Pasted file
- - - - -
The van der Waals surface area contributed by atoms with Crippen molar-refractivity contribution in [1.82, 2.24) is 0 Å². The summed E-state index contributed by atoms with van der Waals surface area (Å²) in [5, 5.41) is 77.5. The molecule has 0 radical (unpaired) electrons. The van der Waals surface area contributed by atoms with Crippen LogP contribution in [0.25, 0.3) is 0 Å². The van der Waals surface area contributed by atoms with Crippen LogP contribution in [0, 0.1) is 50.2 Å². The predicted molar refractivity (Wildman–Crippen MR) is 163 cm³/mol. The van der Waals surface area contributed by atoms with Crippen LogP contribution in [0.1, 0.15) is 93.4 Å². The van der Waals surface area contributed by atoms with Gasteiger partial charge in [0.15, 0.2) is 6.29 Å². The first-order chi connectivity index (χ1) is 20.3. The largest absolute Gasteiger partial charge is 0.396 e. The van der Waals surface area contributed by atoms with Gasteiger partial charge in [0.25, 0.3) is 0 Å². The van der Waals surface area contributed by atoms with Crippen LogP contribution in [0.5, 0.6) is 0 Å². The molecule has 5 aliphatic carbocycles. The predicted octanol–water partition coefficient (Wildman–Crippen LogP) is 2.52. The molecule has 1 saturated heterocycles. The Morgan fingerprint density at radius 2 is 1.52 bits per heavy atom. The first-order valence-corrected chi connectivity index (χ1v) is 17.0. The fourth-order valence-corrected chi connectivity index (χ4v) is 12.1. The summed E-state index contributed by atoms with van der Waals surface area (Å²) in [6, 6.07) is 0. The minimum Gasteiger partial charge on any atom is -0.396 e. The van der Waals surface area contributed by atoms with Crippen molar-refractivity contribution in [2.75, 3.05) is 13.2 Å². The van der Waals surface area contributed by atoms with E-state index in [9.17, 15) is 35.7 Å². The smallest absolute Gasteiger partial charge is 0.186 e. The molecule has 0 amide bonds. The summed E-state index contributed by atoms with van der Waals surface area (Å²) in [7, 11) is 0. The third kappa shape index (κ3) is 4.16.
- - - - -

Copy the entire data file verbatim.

The van der Waals surface area contributed by atoms with Crippen molar-refractivity contribution in [1.82, 2.24) is 0 Å². The summed E-state index contributed by atoms with van der Waals surface area (Å²) in [5, 5.41) is 77.5. The molecule has 0 radical (unpaired) electrons. The van der Waals surface area contributed by atoms with Crippen LogP contribution in [0.25, 0.3) is 0 Å². The van der Waals surface area contributed by atoms with Crippen LogP contribution in [0, 0.1) is 50.2 Å². The predicted molar refractivity (Wildman–Crippen MR) is 163 cm³/mol. The van der Waals surface area contributed by atoms with Crippen LogP contribution in [0.1, 0.15) is 93.4 Å². The van der Waals surface area contributed by atoms with Gasteiger partial charge in [0.15, 0.2) is 6.29 Å². The first-order chi connectivity index (χ1) is 20.3. The largest absolute Gasteiger partial charge is 0.396 e. The van der Waals surface area contributed by atoms with Gasteiger partial charge in [0.25, 0.3) is 0 Å². The van der Waals surface area contributed by atoms with Crippen LogP contribution in [0.5, 0.6) is 0 Å². The molecule has 5 aliphatic carbocycles. The predicted octanol–water partition coefficient (Wildman–Crippen LogP) is 2.52. The molecule has 1 saturated heterocycles. The Morgan fingerprint density at radius 2 is 1.52 bits per heavy atom. The first-order valence-corrected chi connectivity index (χ1v) is 17.0. The fourth-order valence-corrected chi connectivity index (χ4v) is 12.1. The summed E-state index contributed by atoms with van der Waals surface area (Å²) in [6, 6.07) is 0. The minimum Gasteiger partial charge on any atom is -0.396 e. The van der Waals surface area contributed by atoms with Crippen molar-refractivity contribution in [2.75, 3.05) is 13.2 Å². The van der Waals surface area contributed by atoms with E-state index in [9.17, 15) is 35.7 Å². The smallest absolute Gasteiger partial charge is 0.186 e. The molecule has 0 amide bonds. The summed E-state index contributed by atoms with van der Waals surface area (Å²) in [7, 11) is 0. The third kappa shape index (κ3) is 4.16.